Point is, the Nuggets weren’t great. Hell, they weren’t even good. They finished that season 35-47 and missed the playoffs for the fifth straight year. They continued their ineptitude for another few years until finally, in the 2003-2004 season, they made the playoffs thanks in part to a rookie named Carmelo Anthony. In my opinion, however, something else changed that year that helped set everything in motion — they rebranded.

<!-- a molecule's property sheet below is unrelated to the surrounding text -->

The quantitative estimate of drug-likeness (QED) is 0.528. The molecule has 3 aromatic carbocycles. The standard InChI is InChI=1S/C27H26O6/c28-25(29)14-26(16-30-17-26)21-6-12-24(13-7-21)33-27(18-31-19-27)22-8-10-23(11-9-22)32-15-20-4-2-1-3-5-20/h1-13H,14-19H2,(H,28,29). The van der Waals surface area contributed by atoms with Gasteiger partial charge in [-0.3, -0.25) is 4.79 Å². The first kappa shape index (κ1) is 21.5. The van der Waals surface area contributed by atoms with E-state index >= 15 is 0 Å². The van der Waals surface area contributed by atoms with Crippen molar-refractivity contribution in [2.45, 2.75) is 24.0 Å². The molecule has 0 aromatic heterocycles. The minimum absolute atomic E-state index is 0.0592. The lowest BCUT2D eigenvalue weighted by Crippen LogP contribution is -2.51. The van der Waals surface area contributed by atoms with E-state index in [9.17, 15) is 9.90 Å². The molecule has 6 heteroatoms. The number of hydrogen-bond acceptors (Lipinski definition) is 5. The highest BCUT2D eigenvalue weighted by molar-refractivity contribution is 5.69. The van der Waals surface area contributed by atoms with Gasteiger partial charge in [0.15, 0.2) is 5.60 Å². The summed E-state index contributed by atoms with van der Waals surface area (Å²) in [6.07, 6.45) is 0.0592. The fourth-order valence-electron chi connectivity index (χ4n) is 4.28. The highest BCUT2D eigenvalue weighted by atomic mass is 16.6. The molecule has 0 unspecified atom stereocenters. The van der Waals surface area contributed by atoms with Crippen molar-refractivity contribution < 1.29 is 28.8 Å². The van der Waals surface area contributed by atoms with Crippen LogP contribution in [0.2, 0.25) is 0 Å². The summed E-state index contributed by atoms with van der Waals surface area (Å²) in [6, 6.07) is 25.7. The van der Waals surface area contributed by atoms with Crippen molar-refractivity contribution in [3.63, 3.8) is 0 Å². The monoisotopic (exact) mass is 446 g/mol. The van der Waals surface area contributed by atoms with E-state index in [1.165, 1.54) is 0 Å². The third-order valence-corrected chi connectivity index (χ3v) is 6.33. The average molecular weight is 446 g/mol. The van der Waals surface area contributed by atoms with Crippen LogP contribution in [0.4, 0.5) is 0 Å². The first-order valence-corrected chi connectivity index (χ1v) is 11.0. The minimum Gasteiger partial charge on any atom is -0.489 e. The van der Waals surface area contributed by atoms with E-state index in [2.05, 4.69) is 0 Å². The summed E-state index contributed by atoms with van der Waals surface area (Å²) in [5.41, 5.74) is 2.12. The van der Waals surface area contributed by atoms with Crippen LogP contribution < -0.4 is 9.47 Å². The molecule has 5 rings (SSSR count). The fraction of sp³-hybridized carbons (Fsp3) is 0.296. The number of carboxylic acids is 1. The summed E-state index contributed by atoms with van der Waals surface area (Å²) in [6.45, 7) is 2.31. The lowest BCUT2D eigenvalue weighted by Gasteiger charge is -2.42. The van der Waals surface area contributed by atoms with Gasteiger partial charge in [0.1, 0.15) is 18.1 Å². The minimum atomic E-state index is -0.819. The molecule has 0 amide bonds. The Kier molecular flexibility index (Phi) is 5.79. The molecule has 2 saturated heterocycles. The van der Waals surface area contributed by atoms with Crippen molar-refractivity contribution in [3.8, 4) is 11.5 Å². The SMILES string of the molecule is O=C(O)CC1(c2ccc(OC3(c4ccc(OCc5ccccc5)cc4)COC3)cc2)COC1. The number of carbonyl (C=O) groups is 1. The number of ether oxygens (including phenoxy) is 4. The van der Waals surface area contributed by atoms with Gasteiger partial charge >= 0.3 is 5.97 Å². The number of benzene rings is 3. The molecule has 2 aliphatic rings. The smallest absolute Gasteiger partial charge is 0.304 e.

You know the old saying – “With great exposure comes great responsibility.” No, that’s not it… “Mo’ followers mo’ problems?” No, that’s not it either… Let’s just say “tweet responsibly.” That seems to be the theme this week after scandals broke out in both entertainment and sports due to ill-advised Twitter use. Roseanne Barr finally crossed ABC’s line in the sand with a racist tweet that she’s blaming on Ambien (ok, Roseanne… The makers of Ambien have since fired back). Despite its success, her show was abruptly cancelled. Meanwhile, The Ringer released an article alleging that Bryan Colangelo, general manager of the Philadelphia 76ers, has been operating multiple burner accounts to tweet negative information about players, coaches and rival GMs. The 76ers are conducting an investigation into the allegations. Twitter is a powerful communication tool, but take situations like these as reminders that social media can lead to failure if used inappropriately.